New Jersey Gov. Chris Christie (R) late Friday vetoed a bill to ban a powerful model of assault weapon that he initially advocated in the wake of last December's elementary school shootings in Newtown, Conn.

The bill that passed New Jersey's Democratic legislature would have prohibited the Barrett .50 caliber long-range rifle. Although Christie this spring proposed a ban on future sales of the firearm, he vetoed the ultimate bill because he said it went too far, requiring residents who already own the rifle to give theirs up.

In a veto message to the General Assembly, Christie wrote that the bill "will not further our collective fight against crime, but serve only to confuse law-abiding gun owners with the threat of imprisonment for lawful recreation. I cannot approve of that result."

Christie is running for reelection this November in a Democratic-leaning state that already has some of the strictest gun laws in the nation. But as he eyes a presidential run in 2016, Christie must balance the political imperatives in New Jersey with those of the Republican Party nationally.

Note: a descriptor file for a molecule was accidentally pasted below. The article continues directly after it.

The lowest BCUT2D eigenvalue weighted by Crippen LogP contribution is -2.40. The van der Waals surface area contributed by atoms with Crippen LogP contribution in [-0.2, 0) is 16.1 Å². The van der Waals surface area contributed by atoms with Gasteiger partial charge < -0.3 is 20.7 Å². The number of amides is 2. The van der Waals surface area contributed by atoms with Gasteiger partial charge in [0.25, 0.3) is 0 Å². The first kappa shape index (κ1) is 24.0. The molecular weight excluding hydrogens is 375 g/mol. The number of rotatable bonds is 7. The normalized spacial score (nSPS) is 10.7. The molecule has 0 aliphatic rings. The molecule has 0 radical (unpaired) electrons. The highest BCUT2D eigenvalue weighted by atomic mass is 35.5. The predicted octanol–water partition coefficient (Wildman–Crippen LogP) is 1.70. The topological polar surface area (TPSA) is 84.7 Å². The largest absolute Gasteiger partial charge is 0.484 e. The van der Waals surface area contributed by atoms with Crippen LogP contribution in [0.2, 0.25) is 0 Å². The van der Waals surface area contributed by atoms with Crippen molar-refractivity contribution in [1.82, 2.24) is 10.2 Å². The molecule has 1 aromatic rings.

Christie's veto -- which his office waited until after 6 p.m. on Friday to announce -- drew swift and sharp criticism from gun-control advocates. State Assembly Speaker Sheila Y. Oliver (D) called Christie's veto "a failure in leadership," saying he was seeking to appease the Republican base.

"Banning these battlefield-style weapons was designed to keep these highly destructive firearms out of the hands of dangerous criminals and terrorists," Oliver said in a statement. She added, "Instead, the governor has shunned this notion and bowed to the pressure of right wing conservatives."

Christie also effectively gutted a second bill, pushed by Democrats, that would have overhauled the state's firearms permitting system by linking law enforcement records with gun purchases through a digital smart card ID. Christie said the idea is well-intentioned, but said the technology did not exist to make it work.

Last week, Christie signed 10 gun-control measures that the state legislature passed following the Sandy Hook Elementary School shootings, which killed 20 small children and six educators.